Caution: Danger to health from strong electromagnetic radiation

The main areas of application for continuous wave magnetrons are industrial heating and drying ( HF heating), plasma generation and microwave ovens .

In sulfur lamps and some ion sources , a magnetron is used to generate plasma.

Pulse magnetrons are still often used today in pulse radar devices to generate the transmission pulses.

For sputtering (Engl. For spraying) among other techniques also magnetrons are used.

Very high power impulse magnetrons are used in EMP weapons: Here, directed RF energy is used to attempt to destroy enemy electronics.


A multi-chamber magnetron with six resonance chambers developed by Randall and Boot in 1940.

Before 1912, the physicist Heinrich Greinacher developed a tube to measure the ratio of the charge on the electron to its mass and set up the basic mathematical equations. However, the tube did not work due to insufficient vacuum inside and insufficient electron emission.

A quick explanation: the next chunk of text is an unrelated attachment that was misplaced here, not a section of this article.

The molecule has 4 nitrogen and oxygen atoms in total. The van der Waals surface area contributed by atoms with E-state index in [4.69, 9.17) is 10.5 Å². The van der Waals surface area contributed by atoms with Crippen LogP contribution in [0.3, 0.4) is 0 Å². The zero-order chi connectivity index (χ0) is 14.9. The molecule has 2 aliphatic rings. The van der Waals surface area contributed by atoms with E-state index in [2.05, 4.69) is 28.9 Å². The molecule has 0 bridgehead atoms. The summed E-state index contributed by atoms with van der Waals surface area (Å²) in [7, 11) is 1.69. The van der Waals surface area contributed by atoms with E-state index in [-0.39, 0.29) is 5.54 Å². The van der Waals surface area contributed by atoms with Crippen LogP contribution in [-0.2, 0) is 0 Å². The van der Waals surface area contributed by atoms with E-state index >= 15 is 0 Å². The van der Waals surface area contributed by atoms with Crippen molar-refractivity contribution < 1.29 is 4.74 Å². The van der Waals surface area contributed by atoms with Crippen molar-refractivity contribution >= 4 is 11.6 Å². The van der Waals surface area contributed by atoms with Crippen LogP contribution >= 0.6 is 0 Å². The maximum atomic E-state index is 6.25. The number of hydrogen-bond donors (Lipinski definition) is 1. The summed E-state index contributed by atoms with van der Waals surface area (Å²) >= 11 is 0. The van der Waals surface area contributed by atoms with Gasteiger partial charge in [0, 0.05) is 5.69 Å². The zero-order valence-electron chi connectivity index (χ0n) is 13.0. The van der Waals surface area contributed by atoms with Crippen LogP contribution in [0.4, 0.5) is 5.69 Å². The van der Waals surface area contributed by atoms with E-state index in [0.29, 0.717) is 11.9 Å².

Basic structure of the split anode magnetron by Erich Habann: ① cathode, ② anode sheets, ③ external magnetic field

The physicist Albert W. Hull from the USA used Greinacher's publication, expanded the theory of the trajectories of electrons in a magnetic field and developed a magnetically controlled amplifier tube, which he named the magnetron. Hull developed the first such magnetron at General Electric (GEC) in 1921, which consisted of several coaxial , cylindrical anode walls ( split anode magnetron ) and a cathode. The arrangement is penetrated by a longitudinal magnetic field from an external coil. The coil current controls the flow of electrons via the magnetic field. The goal was to build magnetically controlled relays or amplifiers. They should compete with the control electrodes made by Western Electric Co. It was discovered that these magnetrons also generated high frequencies.